Investigative journalism is expensive. Journalists may spend months working on a story, travelling around the world to speak to key sources. Some lines of enquiry may lead to dead ends, and others result in legal costs once published.
Few would dispute the importance of ensuring such stories are told, but can digital platforms, which can be notoriously difficult places to make journalism pay, support such costly ventures?
Some investigative journalism sites, such as not-for-profit ProPublica, are funded largely through philanthropic donations, but what revenue streams have potential for those without generous donors with deep pockets? And can businesses become sustainable and make a profit when the product is investigative journalism?
Here we look at 10 different revenue streams tried and tested by four investigative journalism start-ups, each launched within the past two years.
Meet the four investigative journalism startups
- The Muckraker
10 revenue streams
Matter and The Muckracker both look to readers for revenue. Matter charges $0.99 per long-form story; The Muckraker Report digital magazine is priced at £3. Readers can also take out annual subscriptions.
Both publications have opted for a micropayment system for digital access, and Matter is also available on Amazon as an ebook and via Audible as an audio edition.
And the maths? Matter charges $0.99 per article and each story costs between $12,000 and $15,000 to produce, estimates Bobbie Johnson, Matter's co-founder. Johnson told us Matter has not yet at broken even but they are making progress and subscriber numbers are growing.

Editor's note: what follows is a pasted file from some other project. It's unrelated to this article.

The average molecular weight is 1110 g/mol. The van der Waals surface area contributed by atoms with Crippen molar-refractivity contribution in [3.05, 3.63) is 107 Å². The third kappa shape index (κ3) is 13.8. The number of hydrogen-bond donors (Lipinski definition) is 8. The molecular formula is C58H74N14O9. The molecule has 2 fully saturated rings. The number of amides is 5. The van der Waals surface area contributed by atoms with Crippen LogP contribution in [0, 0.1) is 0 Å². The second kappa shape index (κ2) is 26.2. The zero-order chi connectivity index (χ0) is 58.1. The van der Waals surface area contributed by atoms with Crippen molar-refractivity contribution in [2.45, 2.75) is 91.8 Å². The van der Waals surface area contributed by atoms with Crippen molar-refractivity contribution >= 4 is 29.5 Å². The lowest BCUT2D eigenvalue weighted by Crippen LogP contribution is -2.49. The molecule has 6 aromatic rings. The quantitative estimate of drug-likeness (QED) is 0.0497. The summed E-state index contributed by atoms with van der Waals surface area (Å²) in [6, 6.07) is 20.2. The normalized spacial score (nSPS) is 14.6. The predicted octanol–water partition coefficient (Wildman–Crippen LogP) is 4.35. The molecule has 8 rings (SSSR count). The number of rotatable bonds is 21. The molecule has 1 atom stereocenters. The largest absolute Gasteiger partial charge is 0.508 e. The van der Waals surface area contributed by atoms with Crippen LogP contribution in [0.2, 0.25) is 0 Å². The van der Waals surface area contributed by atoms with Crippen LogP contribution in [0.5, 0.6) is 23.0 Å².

Articles are a minimum of 5,000 words and the journalist gets a flat fee of $7,500 per article, which works out at $1.50 a word, and pays for two or three months of hard work. Writers retain the the copyright, with Matter licensing the story. In addition to the journalist's fee, there are travel costs, plus the cost of a freelance editor and copy editor.
The Muckracker Report is a much smaller enterprise than Matter, being the sole work of 23 year old Lyra McKee. McKee said she opted for a 100 per cent reader-funded business model to avoid potential conflicts with advertisers.
She makes £2.69 from every issue sold. The first issue raised nearly £200 – which was donated to a Northern Ireland rape crisis centre, the subject of the first issue.
Crowdfunding is how Matter got going. It raised an impressive $140,000 on Kickstarter, which was enough to prove there was an interest in such a publication being brought into fruition.
The Muckracker is also planning a crowdfunding exercise. But rather than taking to Kickstarter or another platform, it is asking for £3 per person for a monthly subscription. The idea is not unlike how social platform App.net was crowdfunded, gathering $50 from early backers in return for an account.
Anyone with experience in digital journalism will know that it is a challenge to make banners and buttons on websites provide sufficient revenue to fund the journalism they publish.
ThaiPublica does host digital ads, and although it brings in some revenue this way, the majority of income comes from other sources.
Until last month Exaro had a paywall, primarily aimed at corporates buying multiple licenses for employee access rather than individuals.
That was pulled down in August so the newly-appointed commercial director could focus on selling data services rather than subscriptions.
In theory both Matter and The Muckraker Report have sites with paywalls, charging readers and offering the content in return. In practice both are more like buying an individual publication, with many readers reading on a tablet device, which are well-suited to long-form articles.